[Image courtesy of raquelokyay]
With the year-end holiday season underway, we are in the midst of a series of days marketed to consumers as unofficial shopping days: Black Friday, Small Business Saturday and Cyber Monday. Buyers on these days are looking to save money and make cost-effective purchases for everyone on their gift list.
These shoppers likely wouldn’t flock to the deals offered in a new Pew Election Data Dispatch examining the high cost of uncontested elections. The Dispatch looks at (and links to) several stories of where localities were forced to spend funds on elections where the winner was already clear:
- $ A recent election in Huntsville, TX, for three uncontested school district trusteeships was required under state law at a projected cost of $13,000.
- $ State law required the town of Bernalillo, NM, to hold an uncontested March 2012 election for two Town Council members and one judge. It cost the town, which has a population of roughly 8,000, approximately $10,000.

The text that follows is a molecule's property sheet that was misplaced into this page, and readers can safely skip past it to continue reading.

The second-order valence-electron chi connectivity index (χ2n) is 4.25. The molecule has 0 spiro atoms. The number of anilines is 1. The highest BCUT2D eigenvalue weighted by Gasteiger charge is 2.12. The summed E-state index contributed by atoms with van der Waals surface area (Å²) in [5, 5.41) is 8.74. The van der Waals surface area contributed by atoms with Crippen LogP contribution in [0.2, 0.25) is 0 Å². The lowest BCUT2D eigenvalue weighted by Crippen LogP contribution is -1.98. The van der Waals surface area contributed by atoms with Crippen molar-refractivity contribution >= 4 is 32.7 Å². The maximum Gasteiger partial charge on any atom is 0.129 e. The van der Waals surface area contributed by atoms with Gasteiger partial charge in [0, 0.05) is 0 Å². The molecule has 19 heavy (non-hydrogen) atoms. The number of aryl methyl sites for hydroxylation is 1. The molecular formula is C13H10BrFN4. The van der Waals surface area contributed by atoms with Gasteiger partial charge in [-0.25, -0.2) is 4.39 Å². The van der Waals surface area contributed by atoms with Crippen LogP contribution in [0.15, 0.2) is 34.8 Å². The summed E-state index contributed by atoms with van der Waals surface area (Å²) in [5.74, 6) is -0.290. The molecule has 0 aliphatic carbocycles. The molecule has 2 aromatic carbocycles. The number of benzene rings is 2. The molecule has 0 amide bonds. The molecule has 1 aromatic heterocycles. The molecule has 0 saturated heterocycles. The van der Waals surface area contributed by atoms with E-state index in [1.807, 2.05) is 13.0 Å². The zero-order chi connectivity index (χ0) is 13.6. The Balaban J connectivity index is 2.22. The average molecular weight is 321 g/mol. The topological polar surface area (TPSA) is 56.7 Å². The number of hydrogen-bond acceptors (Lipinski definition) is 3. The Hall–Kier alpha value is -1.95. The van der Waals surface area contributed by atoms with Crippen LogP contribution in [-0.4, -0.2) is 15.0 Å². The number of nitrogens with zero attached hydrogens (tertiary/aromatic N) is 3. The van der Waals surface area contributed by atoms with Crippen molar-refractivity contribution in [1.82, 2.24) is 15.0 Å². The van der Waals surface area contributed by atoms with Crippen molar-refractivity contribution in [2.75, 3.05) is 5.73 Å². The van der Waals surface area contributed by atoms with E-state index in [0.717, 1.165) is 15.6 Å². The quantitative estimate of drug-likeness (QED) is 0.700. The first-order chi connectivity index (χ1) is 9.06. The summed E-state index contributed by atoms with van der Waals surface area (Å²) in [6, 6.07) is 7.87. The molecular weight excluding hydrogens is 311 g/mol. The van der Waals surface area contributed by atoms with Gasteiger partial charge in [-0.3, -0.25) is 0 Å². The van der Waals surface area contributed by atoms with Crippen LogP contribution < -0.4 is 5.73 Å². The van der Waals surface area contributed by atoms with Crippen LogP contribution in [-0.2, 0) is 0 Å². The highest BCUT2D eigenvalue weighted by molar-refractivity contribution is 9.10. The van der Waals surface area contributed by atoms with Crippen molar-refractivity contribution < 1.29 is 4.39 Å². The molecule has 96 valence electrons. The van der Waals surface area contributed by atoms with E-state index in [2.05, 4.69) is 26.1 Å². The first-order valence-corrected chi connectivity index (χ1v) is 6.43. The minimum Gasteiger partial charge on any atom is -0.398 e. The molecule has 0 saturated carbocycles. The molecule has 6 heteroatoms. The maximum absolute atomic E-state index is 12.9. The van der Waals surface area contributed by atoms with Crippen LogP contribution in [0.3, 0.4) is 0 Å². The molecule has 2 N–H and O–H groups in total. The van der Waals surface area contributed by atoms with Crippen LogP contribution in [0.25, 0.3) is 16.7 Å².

- $ An uncontested March 2013 election–required by local law–for a seat on the Board of Aldermen in Carrboro, NC, cost the town $11,000. Only 263 of Carrboro’s 15,647 registered voters cast ballots, a cost per vote of nearly $42.
- $ In August 2013, state law required Chelan County, WA, to hold a primary in which the only countywide race was uncontested. The cost was around $100,000. Washington conducts all elections by mail, and a ballot was mailed to each of the 40,151 registered voters in Chelan County. Three of its 85 precincts voted on propositions in the election, and the other 82 had only the uncontested race on the ballot. Of the county’s registered voters, 16 percent, or 6,532 people, cast a vote in that race.
Pew’s efforts to collect and share such data are an important part of illuminating the cost of elections – and spotlight election policies like uncontested elections that might be all (or mostly) cost and no benefit.
Not even all the door-busting cyber-deals in the world are likely enough to offset those costs!